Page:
Last year, it was Mads Pedersen‘s second place in the Ronde van Vlaanderen … will he get it again this year, but this time for the rainbow jersey? Or will Alberto Bettiol win for his surprise Ronde win? There was a mystifying transfer, a big race disappearing and a lot of conflicting testimony … It’s time to vote for your Surprise of the Year …
Voting ends on 14 December 2019 at 11.59PM, GMT. If you think there’s someone who should be on the list, there’s a write-in option on the poll at the bottom of the post!
Andre Greipel signing for Israel Cycling AcademyEmbed from Getty Images
Luke: The head-scratching team changes of Andre Greipel began late last year when the Gorilla announced he’d be departing Lotto-Soudal, where he’s found much of his career success, to join pro-continental team Arkea-Samsic. Hardly a year went by when, in early October, the German announced he had terminated that contract a year early, after taking just one victory in the season way back in January – stage 6 of La Tropicale Amissa Bongo. A month after his contract annulment, Israel Cycling Academy announced Greipel’s signing, bringing him back to the WorldTour as ICA takes control of Katusha-Alpecin’s licence. From a practically winless 2019 to joining a team lacking in sprint train support for 2020, this fan awaits the conclusion of Greipel’s mystifying team movements.
Romain Bardet, King of the MountainsEmbed from Getty Images
Midge: So many surprises about this. That he turned a disappointing Tour around in the last week. That he managed to wrestle the jersey from the shoulders of long time holder Tim Wellens (I’m still not sure how). For the audacity to parade around Paris in FULL POX!
Dr Freeman lied!!!
Euan: The surprise for me isn’t really that Sky and British Cycling are caught up in a “dodgy substances in the medical room” controversy. It’s more the story that has come out since. Bullying, fallings out, dysfunction (erectile or otherwise), feuds and threats. The biggest surprise is that with all this going on in the background, how the hell did Sky and British Cycling also find time to win a few bike races?
Amgen Tour of California hitting the buffers
Kathi: They’re calling it a ‘hiatus’ for 2020 but cycling fans know that that can often be code for ‘you’re never going to see this race again’. Citing the fact that there needed to be a re-evaluation of the business fundamentals, it feels like the only UCI World Tour race held in the United States has shot off its last confetti cannon. The race started in 2006 but was only upgraded to World Tour status in 2016. In the past few years, it has attracted some of the best riders in the peloton, with wins from Bradley Wiggins, Julian Alaphilippe, Egan Bernal and in 2019, Tadej Pogacar. However, the race has really been owned by Peter Sagan who won the GC only once (2015), but holds the records for most stage wins (17), most green jersey wins (7) and a whopping 42 days in green. It does mean, however, that the Giro d’Italia might see a few new faces in the peloton.Embed from Getty Images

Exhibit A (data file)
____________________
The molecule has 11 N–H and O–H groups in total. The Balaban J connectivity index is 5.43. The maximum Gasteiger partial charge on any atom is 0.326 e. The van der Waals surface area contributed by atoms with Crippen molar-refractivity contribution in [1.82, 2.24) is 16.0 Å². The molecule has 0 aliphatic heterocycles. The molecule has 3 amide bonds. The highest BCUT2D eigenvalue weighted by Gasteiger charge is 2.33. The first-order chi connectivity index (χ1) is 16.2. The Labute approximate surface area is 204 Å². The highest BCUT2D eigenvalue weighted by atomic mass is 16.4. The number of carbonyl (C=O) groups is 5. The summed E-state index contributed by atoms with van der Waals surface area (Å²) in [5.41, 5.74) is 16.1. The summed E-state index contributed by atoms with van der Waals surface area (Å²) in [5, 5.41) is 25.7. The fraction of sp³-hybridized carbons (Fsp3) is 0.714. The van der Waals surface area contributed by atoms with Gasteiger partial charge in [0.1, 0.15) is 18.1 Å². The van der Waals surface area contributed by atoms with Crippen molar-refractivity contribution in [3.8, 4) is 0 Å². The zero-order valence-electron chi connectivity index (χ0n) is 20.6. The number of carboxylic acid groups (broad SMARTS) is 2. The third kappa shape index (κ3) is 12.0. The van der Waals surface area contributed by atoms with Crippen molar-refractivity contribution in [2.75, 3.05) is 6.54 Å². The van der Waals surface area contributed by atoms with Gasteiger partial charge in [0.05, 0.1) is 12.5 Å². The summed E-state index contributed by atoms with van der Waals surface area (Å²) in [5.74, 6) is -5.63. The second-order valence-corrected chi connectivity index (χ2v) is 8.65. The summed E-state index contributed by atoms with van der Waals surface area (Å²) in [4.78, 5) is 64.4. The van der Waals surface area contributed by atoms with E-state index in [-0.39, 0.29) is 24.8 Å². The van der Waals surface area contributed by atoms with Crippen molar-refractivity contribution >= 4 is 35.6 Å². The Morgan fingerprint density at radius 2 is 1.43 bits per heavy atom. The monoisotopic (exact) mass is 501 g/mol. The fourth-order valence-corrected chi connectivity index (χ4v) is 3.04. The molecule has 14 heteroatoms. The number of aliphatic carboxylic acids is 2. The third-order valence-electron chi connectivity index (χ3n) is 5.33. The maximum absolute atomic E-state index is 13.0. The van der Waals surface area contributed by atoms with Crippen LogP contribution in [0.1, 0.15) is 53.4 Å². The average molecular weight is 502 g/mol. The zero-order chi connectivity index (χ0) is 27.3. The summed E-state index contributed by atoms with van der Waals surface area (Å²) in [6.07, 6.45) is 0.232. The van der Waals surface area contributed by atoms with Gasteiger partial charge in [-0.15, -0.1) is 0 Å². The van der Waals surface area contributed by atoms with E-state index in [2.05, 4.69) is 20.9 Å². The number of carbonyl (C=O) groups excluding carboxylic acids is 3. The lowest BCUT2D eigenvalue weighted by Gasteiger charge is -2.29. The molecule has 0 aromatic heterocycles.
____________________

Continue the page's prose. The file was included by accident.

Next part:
Alberto Bettiol winning Ronde van VlaanderenEmbed from Getty Images
Sheree: What a turn up for the books?! I love it when an unfancied rider wins and that’s what happened when Italy’s Alberto Bettiol (EF Education First) pulled off a shock solo win in the men’s Tour of Flanders to claim his first ever professional victory. The 25-year-old rider attacked with 18km of the 267km one-day cobbled classic remaining, to go clear on the penultimate climb of the Oude Kwaremont, he then held his advantage over the Paterberg and rode solo to the line as the chasing bunch containing many of the pre-race favourites marked each other behind. Afterwards, the jubilant winner explained:
I was feeling really good, my team said, ‘If you can, just go,’ so I closed my eyes and I just went. I looked round at the top and I had a really good gap so the team told me to just keep pushing – the last 14km was the longest of my life.
It was Bettiol’s first individual victory since turning professional in 2014, having previously only won a team time-trial stage at Tirreno-Adriatico though, to be fair, his palmares is peppered with a number of top-five placings.
Mads Pedersen winning the rainbow jerseyEmbed from Getty Images
Lukas: When I started watching the men’s Worlds road race that September Sunday morning, I had no idea that the day would end with Mads P in the rainbow jersey – and neither did he. The team leaders for the Danish selection were Jakob Fuglsang and Michael Valgren, Mads’ job was to go in a move in the ‘pre-final’ and help his leaders when they bridged across.
As it happened, a gruesome rainy day in Yorkshire sapped everybody of their strength, and the race took shape very differently to how a Worlds normally would. The Danish team as a whole worked very well together, and Mads did his job to perfection, getting into a break and reaching the front group. When Van der Poel and Trentin, but no fellow Dane, came across, Mads took up the baton and fought with everything he had. He looked close to cracking a few times, but he always held on and was still in the lead trio as they entered the final kilometre. With the biggest prize in road cycling up for grabs, he showed remarkable ‘ice in the stomach’, leading that final kilometre all by himself. Trentin started the sprint, and Mads fought back, passing the Italian and becoming the first-ever Dane to win a men’s elite road race. He had left everything on the road that day – as he raised his arms in triumph, his legs started cramping.
What a ride.